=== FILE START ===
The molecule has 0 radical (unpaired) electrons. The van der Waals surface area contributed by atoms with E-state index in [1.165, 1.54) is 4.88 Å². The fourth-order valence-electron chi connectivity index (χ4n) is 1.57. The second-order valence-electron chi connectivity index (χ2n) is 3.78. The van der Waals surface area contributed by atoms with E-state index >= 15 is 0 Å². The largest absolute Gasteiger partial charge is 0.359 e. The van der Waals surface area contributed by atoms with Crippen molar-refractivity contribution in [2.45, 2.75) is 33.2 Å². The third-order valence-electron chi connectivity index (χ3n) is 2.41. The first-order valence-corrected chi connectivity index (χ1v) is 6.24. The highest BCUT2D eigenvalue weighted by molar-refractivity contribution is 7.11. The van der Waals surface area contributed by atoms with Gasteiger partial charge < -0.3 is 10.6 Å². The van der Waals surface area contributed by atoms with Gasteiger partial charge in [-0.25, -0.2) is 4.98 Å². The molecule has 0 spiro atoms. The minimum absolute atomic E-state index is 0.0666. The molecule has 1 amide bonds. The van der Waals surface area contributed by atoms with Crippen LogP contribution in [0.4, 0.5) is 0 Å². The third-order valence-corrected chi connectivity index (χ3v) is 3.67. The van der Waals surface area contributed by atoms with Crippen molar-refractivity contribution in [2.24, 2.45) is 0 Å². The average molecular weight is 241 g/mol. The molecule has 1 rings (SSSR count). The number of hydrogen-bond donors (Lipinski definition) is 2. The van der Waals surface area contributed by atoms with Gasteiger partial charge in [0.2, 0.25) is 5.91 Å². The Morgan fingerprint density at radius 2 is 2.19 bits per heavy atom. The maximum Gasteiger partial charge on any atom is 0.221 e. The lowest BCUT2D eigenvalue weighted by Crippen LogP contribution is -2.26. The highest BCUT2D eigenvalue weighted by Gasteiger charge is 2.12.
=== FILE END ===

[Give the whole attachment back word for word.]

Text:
The molecule has 0 radical (unpaired) electrons. The van der Waals surface area contributed by atoms with E-state index in [1.165, 1.54) is 4.88 Å². The fourth-order valence-electron chi connectivity index (χ4n) is 1.57. The second-order valence-electron chi connectivity index (χ2n) is 3.78. The van der Waals surface area contributed by atoms with E-state index >= 15 is 0 Å². The largest absolute Gasteiger partial charge is 0.359 e. The van der Waals surface area contributed by atoms with Crippen molar-refractivity contribution in [2.45, 2.75) is 33.2 Å². The third-order valence-electron chi connectivity index (χ3n) is 2.41. The first-order valence-corrected chi connectivity index (χ1v) is 6.24. The highest BCUT2D eigenvalue weighted by molar-refractivity contribution is 7.11. The van der Waals surface area contributed by atoms with Gasteiger partial charge < -0.3 is 10.6 Å². The van der Waals surface area contributed by atoms with Gasteiger partial charge in [-0.25, -0.2) is 4.98 Å². The molecule has 0 spiro atoms. The minimum absolute atomic E-state index is 0.0666. The molecule has 1 amide bonds. The van der Waals surface area contributed by atoms with Crippen LogP contribution in [0.4, 0.5) is 0 Å². The third-order valence-corrected chi connectivity index (χ3v) is 3.67. The van der Waals surface area contributed by atoms with Crippen molar-refractivity contribution in [2.24, 2.45) is 0 Å². The average molecular weight is 241 g/mol. The molecule has 1 rings (SSSR count). The number of hydrogen-bond donors (Lipinski definition) is 2. The van der Waals surface area contributed by atoms with Gasteiger partial charge in [0.2, 0.25) is 5.91 Å². The Morgan fingerprint density at radius 2 is 2.19 bits per heavy atom. The maximum Gasteiger partial charge on any atom is 0.221 e. The lowest BCUT2D eigenvalue weighted by Crippen LogP contribution is -2.26. The highest BCUT2D eigenvalue weighted by Gasteiger charge is 2.12.